William Spiegel (I)
Excerpts from William Spiegel’s grand jury testimony on February 3, 1949.
February 3, 1949
WILLIAM SPIEGEL, called as a witness, having first been duly sworn by the Foreman, testified:
Q. Would you briefly tell the grand jury when you first met Zimmerman…
A. Well, we met David Zimmerman [a.k.a. David Carpenter], I would say in the very early years of our marriage. We were living in Baltimore, and I don’t remember specifically how I met him. We were living downtown at the time and we simply came to know him and saw him periodically thereafter in a rather friendly sort of way. He was a rather – we found him an interesting person, a pleasant person to know, and we continued seeing him at intervals throughout that period.
Q. Now with reference to your apartment at 112 East Madison Street, you lived there at one time, didn’t you?
A. That is right.
Q. Can you recall when you moved there?
A. We moved there in the fall of 1937.
Q. The fall of 1937. Now, how long did you live there?
A. I believe through the – possibly to the fall of the following year.
Q. Now, prior to your living on Madison Street, did Carpenter or Zimmerman at any time ask you to make use of your apartment?
A. Prior to when?
Q. Prior to when you moved into the Madison Street address.
Q. That is, prior to October of 1937.
A. That’s right.
Q. Now, will you try and fix the approximate time after you moved into the Madison Street apartment, as to when Zimmerman approached you for the purpose of using your apartment?
A. We – I mean, myself and my wife – have tried to do that, and we weren’t able to definitely, but we believe it was in the fall of that year, or some time soon after we moved there, but we can’t seem to recollect any exact interval of time.
Q. Now, going back to the Madison Street address, will you give in your own words as completely as possible, what conversations you, or you heard your wife, had with Zimmerman concerning the use of your apartment?
A. My recollection of that is extremely hazy. As a matter of fact, I can’t recall the exact time that we actually had that conversation, nor the circumstances that surrounded it, but I do simply recall that the conclusion of the conversation was that he would be able to use our apartment, and that we arranged for a rental – or that he would contribute towards our rent, the amount of twenty dollars. Beyond that, I have no specific recollections.
Q. I would like to show you a photograph – and this is a photograph of Whittaker Chambers …. and ask you if you have come in contact with Whittaker Chambers….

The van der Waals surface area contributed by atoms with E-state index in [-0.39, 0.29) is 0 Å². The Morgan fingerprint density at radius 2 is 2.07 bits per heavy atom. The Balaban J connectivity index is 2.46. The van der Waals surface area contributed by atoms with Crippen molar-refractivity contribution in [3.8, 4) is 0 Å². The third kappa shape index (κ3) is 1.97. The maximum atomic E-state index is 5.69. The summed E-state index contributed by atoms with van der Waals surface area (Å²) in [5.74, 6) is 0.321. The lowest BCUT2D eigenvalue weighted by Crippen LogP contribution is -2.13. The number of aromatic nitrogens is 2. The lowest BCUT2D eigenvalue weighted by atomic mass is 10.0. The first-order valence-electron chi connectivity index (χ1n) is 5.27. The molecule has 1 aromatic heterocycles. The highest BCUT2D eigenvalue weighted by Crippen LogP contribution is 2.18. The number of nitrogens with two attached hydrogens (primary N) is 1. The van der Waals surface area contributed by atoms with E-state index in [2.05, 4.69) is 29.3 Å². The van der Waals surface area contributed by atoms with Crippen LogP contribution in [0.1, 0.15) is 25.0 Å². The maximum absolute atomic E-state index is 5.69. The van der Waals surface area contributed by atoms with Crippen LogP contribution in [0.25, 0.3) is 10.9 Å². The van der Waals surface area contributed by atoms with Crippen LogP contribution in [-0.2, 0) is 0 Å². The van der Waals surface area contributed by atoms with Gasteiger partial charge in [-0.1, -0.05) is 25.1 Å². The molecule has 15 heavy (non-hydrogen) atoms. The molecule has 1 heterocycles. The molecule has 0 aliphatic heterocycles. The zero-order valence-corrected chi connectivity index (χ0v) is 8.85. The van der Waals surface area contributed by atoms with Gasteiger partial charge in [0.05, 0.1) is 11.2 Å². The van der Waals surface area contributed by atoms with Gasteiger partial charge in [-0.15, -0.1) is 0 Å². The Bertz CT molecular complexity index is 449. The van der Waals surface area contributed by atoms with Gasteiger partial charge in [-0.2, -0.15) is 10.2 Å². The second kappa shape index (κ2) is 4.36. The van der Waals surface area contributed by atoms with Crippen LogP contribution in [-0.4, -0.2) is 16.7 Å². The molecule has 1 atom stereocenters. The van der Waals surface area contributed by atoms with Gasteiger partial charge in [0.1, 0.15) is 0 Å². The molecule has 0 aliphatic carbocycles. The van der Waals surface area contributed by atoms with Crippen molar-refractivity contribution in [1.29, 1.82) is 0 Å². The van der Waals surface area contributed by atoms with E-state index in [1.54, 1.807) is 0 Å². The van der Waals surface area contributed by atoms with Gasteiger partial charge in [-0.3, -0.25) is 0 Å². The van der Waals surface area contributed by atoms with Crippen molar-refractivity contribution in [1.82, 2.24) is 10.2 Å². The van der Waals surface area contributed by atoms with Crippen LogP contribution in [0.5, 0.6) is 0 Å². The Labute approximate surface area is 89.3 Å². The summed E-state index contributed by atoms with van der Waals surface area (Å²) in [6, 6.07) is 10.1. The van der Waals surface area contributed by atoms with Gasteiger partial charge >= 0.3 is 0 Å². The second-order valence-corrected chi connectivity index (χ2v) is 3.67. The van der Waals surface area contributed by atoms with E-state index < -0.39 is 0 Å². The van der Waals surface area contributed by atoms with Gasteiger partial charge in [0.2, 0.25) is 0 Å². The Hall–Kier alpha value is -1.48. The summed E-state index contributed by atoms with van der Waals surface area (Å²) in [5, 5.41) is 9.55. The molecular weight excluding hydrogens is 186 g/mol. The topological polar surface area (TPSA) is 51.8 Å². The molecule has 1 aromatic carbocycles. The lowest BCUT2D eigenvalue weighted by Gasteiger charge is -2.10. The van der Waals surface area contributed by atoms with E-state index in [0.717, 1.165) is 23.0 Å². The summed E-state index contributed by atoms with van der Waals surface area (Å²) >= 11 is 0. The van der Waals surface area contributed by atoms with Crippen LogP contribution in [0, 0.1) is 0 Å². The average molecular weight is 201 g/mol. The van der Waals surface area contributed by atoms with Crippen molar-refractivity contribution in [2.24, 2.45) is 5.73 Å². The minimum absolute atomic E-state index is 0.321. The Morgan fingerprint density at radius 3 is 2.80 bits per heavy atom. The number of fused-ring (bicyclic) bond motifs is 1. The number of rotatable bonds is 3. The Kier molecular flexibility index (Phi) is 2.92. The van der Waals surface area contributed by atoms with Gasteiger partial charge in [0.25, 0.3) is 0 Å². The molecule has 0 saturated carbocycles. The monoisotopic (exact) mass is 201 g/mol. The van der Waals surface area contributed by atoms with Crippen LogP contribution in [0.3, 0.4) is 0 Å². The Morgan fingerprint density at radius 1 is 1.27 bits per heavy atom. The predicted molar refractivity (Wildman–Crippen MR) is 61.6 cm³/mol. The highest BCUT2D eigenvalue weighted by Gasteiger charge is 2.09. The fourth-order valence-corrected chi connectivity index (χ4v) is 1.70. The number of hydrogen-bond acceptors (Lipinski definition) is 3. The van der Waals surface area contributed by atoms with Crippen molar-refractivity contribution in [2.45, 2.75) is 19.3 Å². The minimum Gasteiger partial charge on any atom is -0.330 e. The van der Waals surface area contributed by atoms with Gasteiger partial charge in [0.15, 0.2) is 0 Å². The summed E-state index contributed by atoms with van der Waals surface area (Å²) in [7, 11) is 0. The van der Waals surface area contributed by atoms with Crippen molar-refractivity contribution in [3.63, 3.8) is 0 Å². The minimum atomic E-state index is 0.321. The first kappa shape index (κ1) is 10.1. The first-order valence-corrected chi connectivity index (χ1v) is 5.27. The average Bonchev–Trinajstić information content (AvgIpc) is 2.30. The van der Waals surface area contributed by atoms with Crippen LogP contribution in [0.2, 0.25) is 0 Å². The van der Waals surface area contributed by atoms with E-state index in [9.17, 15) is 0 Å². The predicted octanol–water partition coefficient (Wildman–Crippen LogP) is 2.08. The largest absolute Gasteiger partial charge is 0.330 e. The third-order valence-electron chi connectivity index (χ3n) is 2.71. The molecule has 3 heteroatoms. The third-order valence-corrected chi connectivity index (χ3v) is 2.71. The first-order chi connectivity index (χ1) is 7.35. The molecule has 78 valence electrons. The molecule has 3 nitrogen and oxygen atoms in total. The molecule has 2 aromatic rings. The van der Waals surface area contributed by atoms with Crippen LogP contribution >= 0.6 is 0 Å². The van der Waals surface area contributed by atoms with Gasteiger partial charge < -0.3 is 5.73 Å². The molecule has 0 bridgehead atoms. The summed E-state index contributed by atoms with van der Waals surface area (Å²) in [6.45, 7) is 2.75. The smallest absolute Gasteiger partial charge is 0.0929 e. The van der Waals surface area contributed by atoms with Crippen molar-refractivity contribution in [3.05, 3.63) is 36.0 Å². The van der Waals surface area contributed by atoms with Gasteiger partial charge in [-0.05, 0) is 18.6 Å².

A. Well … it is very difficult for me to say now that I recognize his face as a result of having seen him in my apartment, or simply that I have seen him in the newspapers and also having seen him last week.
Q. The grand jury would like to know as to whether this Whittaker Chambers is the individual who was brought to your apartment or introduced to you by Carpenter or Zimmerman.
A. I understand that. I would say that this bears a resemblance to that individual.
Q. And how would you describe that individual that Zimmerman brought to you?
A. I would describe him as a man that is short, sort of chubby, round head, large eyes, I think his teeth were not very good at the time.
Q. Did you at any time have any knowledge that he was using your apartment for the purpose of photography and for developing film?
A. No, I did not.
Q. Did you have any knowledge that he used either the bathroom or the kitchen in your apartment for photography purposes?
Q. Did you ever observe this fellow Chambers in your apartment?
A. Not without Zimmerman.
Q. Now didn’t it occur to you and your wife to wonder as to why he wanted to pay you twenty dollars a month? If you knew the purpose, then you could judge as to whether you wanted your apartment used or not.
A. Well, simply that our feeling toward Zimmerman was not such as to have led us at that time to question his purpose, other than we knew he did a great deal of writing, and we somehow or other didn’t think – it didn’t occur to us – that he would use our apartment for some purpose that we would ourselves object to. We had a fair amount of confidence in the man at that time.
Q. Chambers says that he was brought to your apartment by Zimmerman and he met you there, and he used your apartment for photography purposes. You people weren’t there, you see. In other words he says he used it in the evening sometimes while you would go out to the movies or, if you came home early, you would go someplace else. But he used it for photography purposes and for developing film. Well, it’s a well-known fact, without you having any technical knowledge, that you can’t just start to develop film and pack it away and take it away with you. You have got to leave it out to dry, you see. And with reference to developing film, you have got to make a little bit of a mess either in the kitchen or in a bathroom, to do it. And so, consequently, didn’t you notice any indications around the apartment? Not that you observed him doing it, not that you saw him doing it; but didn’t you observe any indications around the apartment that it might have been used for some purpose?
A. Well, there were none. There was no indication whatsoever that I can recall. And I might go a step further: that I myself have had an amateur’s interest in photography for a long time and I think I would have recognized such a thing if I saw it.